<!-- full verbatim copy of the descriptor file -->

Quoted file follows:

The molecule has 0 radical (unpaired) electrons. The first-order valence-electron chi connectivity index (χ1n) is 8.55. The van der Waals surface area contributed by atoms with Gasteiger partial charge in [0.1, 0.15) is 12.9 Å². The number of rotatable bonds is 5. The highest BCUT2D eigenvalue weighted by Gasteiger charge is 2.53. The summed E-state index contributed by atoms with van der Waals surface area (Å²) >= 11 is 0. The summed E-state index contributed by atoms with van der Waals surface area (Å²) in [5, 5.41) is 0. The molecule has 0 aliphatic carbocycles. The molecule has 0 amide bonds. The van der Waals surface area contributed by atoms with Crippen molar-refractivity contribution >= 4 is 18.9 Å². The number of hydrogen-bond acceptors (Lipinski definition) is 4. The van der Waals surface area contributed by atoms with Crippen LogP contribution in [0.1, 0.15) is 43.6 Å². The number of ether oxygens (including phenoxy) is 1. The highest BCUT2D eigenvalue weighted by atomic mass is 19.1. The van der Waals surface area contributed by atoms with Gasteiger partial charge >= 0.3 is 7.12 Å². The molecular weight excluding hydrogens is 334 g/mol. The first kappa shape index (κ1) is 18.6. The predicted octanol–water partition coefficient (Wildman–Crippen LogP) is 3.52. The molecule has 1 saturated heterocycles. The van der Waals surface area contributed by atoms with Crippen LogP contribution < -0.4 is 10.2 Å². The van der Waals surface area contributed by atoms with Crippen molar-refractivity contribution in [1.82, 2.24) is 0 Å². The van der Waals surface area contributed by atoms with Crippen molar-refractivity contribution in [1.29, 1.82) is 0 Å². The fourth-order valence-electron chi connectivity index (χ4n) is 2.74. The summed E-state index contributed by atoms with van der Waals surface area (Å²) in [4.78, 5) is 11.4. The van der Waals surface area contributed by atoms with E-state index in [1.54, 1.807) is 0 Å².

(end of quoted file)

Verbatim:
The molecule has 0 radical (unpaired) electrons. The first-order valence-electron chi connectivity index (χ1n) is 8.55. The van der Waals surface area contributed by atoms with Gasteiger partial charge in [0.1, 0.15) is 12.9 Å². The number of rotatable bonds is 5. The highest BCUT2D eigenvalue weighted by Gasteiger charge is 2.53. The summed E-state index contributed by atoms with van der Waals surface area (Å²) >= 11 is 0. The summed E-state index contributed by atoms with van der Waals surface area (Å²) in [5, 5.41) is 0. The molecule has 0 aliphatic carbocycles. The molecule has 0 amide bonds. The van der Waals surface area contributed by atoms with Crippen molar-refractivity contribution >= 4 is 18.9 Å². The number of hydrogen-bond acceptors (Lipinski definition) is 4. The van der Waals surface area contributed by atoms with Crippen LogP contribution in [0.1, 0.15) is 43.6 Å². The number of ether oxygens (including phenoxy) is 1. The highest BCUT2D eigenvalue weighted by atomic mass is 19.1. The van der Waals surface area contributed by atoms with Gasteiger partial charge >= 0.3 is 7.12 Å². The molecular weight excluding hydrogens is 334 g/mol. The first kappa shape index (κ1) is 18.6. The predicted octanol–water partition coefficient (Wildman–Crippen LogP) is 3.52. The molecule has 1 saturated heterocycles. The van der Waals surface area contributed by atoms with Crippen LogP contribution < -0.4 is 10.2 Å². The van der Waals surface area contributed by atoms with Crippen molar-refractivity contribution in [1.82, 2.24) is 0 Å². The van der Waals surface area contributed by atoms with Crippen molar-refractivity contribution in [1.29, 1.82) is 0 Å². The fourth-order valence-electron chi connectivity index (χ4n) is 2.74. The summed E-state index contributed by atoms with van der Waals surface area (Å²) in [4.78, 5) is 11.4. The van der Waals surface area contributed by atoms with E-state index in [1.54, 1.807) is 0 Å².